Nicole King’s artistic research revolves around her concern for the fragile state of our aquatic ecosystem. She uses mixed media techniques that allow for the highest quality of presence with an economy of means.
Recurrent ecological disasters
Nicole King’s experience as an environmental engineer working on offshore oil fields helps to raise key issues in her paintings which are inspired by the recurring environmental disasters.
In 2021, Nicole exhibited at the IUCN World Congress. She repeatedly makes the point of the vast potential when the two disciplines of art and science work together to protect nature’s beauty.
20 April 2010, Gulf of Mexico Deepwater Horizon
Triptych proposed by Nicole King for the COAL 2011 project (international call for tenders Art and Ecology).
To create this contemporary work of art, Nicole King invented a technical process: she taped blue plastic garbage bags onto her canvas frames to symbolise water and black to denounce our dependence on oil. After coating the area to be painted, she worked with oil paint.
1: Before the disaster
The coastal mangrove system is very sensitive to pollution. The aerial roots, which ensure their respiration, are threatened all over the world. (IBPES* says only 25% of the mangroves remain viable today.)
2: The explosion
Platform on fire, smoke and furnace at sea. BP will be responsible for the biggest oil spill of all time. 4,000,000 barrels and 11 deaths.
3: After the disaster
Oiled birds (6114 – estimate of the American Council for the Defense of Natural Resources-), views of children of the world.
*IPBES: international platform for biodiversity and ecosystem services
The ocean is taken hostage: Explosion of the British Petroleum (BP) Deepwater Horizon oil platform on the Macondo well in the Gulf of Mexico: the biggest oil pollution at sea of all time, 60,000 barrels/day released over 3 months, i.e. 4,000,000 barrels, and 11 deaths. In addition, BP spilled 5,000,000 litres of toxic dispersants into marine ecosystems. The cascading effects in the food chain were devastating, even if few impacts were mentioned in the press and world media – more than 6,000 oiled birds, thousands of dead animals (turtles, cetaceans, including hundreds of adult and newborn dolphins washed up on the beaches in early 2011…), 25 km of coastline polluted by the oil slick. The bayous, fragile ecosystems, can take twenty or thirty years to recover their natural state. Thousands of square kilometres were closed to fishing. (Ref. biblio. Project Coal 2010 by Nicole King).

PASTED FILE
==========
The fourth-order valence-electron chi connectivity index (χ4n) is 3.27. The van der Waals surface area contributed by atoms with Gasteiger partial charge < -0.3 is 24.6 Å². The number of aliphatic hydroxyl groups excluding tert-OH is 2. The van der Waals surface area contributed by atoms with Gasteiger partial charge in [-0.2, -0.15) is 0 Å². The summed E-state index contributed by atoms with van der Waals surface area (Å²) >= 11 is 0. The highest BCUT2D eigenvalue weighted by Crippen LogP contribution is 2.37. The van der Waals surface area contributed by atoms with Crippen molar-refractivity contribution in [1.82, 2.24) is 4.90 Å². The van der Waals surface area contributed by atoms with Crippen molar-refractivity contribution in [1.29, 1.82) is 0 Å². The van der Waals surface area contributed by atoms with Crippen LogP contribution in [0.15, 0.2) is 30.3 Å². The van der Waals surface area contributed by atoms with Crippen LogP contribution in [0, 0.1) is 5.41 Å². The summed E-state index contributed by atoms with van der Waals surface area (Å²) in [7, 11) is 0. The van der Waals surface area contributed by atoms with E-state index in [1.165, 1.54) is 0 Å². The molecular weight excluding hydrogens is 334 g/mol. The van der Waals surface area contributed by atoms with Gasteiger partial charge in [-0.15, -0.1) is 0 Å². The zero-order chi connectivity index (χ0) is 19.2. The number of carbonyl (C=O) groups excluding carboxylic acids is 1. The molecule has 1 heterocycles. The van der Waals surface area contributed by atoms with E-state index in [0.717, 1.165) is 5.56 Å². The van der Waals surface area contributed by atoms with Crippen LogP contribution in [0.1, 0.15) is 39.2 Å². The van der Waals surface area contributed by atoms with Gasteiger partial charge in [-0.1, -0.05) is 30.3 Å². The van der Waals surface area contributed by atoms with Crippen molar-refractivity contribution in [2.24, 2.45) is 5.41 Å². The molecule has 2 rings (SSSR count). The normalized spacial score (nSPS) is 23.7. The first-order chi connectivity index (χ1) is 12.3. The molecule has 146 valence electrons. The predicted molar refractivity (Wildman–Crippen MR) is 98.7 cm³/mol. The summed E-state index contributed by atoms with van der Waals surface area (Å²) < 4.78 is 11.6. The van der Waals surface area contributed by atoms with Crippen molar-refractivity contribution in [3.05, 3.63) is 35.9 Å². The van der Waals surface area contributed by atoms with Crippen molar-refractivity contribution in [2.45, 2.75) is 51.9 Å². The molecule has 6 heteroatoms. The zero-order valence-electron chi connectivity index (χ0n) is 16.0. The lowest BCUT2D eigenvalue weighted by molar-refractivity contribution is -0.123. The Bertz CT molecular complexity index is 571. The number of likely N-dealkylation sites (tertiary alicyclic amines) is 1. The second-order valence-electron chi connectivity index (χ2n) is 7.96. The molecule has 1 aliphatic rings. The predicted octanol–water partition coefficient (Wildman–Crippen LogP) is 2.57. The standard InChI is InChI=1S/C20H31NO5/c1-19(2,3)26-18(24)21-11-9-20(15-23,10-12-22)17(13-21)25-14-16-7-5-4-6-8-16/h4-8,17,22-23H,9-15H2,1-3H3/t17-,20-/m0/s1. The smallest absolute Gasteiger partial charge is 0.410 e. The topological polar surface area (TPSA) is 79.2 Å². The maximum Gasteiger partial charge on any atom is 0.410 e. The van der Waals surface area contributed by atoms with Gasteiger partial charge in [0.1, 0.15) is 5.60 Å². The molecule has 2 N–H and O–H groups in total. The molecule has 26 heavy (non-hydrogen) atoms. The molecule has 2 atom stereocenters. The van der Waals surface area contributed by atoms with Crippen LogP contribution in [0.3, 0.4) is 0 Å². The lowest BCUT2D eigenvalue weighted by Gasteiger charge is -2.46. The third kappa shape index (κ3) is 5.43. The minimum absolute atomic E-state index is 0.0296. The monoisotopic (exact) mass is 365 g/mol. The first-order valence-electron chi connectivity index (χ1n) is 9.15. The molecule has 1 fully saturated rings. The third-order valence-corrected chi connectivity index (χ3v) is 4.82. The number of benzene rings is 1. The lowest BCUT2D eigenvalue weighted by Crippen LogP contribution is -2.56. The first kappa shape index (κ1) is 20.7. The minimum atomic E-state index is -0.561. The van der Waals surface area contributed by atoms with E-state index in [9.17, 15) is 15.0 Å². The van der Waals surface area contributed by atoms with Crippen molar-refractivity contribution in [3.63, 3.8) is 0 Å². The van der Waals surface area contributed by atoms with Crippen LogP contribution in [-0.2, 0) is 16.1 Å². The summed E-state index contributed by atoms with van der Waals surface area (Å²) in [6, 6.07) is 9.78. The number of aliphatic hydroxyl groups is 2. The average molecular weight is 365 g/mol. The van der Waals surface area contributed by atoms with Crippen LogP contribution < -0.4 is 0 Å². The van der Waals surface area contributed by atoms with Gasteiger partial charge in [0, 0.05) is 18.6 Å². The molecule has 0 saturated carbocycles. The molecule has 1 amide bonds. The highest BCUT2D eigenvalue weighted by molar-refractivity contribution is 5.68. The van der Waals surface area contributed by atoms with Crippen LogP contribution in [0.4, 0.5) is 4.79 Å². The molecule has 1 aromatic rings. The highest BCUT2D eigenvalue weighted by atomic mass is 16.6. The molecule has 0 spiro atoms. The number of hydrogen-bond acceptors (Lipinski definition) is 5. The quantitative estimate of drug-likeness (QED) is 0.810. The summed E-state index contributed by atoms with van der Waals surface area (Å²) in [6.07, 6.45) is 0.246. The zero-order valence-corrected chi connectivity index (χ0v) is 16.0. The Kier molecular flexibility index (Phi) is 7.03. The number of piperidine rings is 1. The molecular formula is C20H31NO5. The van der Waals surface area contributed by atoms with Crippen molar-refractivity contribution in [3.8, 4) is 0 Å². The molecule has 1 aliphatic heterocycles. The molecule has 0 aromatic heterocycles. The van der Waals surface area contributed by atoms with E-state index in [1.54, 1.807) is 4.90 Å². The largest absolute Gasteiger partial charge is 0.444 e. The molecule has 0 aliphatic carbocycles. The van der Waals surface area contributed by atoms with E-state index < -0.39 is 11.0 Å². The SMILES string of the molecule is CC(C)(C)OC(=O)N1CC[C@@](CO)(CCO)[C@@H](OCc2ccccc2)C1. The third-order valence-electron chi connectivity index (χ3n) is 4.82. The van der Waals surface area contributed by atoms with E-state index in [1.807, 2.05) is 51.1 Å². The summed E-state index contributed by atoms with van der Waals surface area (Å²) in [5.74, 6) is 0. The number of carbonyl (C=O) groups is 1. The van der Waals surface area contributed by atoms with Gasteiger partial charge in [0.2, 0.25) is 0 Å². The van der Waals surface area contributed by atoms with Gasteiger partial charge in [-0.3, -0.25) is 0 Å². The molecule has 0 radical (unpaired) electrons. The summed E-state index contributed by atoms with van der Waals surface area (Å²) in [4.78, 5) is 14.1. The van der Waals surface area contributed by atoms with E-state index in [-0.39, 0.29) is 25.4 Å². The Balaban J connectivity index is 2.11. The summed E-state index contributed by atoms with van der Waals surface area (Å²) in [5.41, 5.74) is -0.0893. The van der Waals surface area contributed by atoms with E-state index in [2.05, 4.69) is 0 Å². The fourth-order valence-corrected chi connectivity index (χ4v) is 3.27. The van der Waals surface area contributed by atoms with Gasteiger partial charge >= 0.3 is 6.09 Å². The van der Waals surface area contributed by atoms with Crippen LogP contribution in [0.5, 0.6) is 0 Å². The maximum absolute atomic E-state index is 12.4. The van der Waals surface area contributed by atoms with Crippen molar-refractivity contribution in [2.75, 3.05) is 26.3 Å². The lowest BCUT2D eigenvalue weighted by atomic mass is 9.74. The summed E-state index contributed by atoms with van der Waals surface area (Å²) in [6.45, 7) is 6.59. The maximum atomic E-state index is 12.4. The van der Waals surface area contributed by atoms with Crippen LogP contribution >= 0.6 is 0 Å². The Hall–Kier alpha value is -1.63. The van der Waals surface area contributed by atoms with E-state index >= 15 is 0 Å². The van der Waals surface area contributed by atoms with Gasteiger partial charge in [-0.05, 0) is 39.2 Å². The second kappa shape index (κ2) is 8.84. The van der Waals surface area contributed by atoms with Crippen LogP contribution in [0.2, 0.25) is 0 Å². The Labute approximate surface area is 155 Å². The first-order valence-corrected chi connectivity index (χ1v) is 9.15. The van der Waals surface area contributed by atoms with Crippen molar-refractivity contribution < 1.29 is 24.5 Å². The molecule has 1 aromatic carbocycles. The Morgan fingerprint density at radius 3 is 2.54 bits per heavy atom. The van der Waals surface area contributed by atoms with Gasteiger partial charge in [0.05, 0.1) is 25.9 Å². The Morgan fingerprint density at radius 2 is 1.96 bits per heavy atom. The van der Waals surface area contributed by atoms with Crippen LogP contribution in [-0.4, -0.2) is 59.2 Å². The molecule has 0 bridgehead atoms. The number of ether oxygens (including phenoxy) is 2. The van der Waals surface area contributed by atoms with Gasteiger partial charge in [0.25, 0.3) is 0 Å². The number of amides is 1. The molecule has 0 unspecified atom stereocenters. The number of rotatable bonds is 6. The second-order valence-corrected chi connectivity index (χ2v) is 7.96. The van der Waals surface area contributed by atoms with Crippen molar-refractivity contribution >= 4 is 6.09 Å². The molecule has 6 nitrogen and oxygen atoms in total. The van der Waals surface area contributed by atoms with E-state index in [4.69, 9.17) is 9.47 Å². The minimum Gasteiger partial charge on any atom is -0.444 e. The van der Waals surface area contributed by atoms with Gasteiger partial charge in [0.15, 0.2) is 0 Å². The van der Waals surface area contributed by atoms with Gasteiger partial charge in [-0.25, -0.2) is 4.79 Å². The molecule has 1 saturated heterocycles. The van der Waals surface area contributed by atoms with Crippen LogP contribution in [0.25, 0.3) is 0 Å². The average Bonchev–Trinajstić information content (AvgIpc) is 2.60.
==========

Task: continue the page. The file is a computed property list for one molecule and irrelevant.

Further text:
The scale of the pollution in the Gulf of Mexico should have led to the imposition of international rules through a monitoring body under the auspices of the United Nations. However, the impacts were minimised and the visual media coverage was very limited. (Ref. biblio. Editorial in Courrier de la Nature no 256 Sept-Oct 2010 “One year on, the tide is still black”).
British Petroleum, in order to satisfy our ever-increasing energy needs, continues to drill ever deeper. The responsibility for the disaster lies not only with technical failures but also with political decisions conditioned by our lifestyle at the expense of respect for the environment. (See also Arne Naess, philosopher of Deep Ecology).
Our economy and our lifestyle must urgently integrate long-term environmental impacts.
The Deepwater Horizon disaster would not have happened if the BOP (Blow Out Preventer) had been independently monitored: it should have been better sized and in good working order.
2 March 2011, Fukushima, Japan
This painting evokes the effect of the Fukushima disaster on a symbolic coastal area: the fragile ecosystem of the Spano natural reserve in Corsica. The tension between the abstract part of the painting on the left and the figurative part on the right suggest the crisis and destruction of the marine and coastal environment.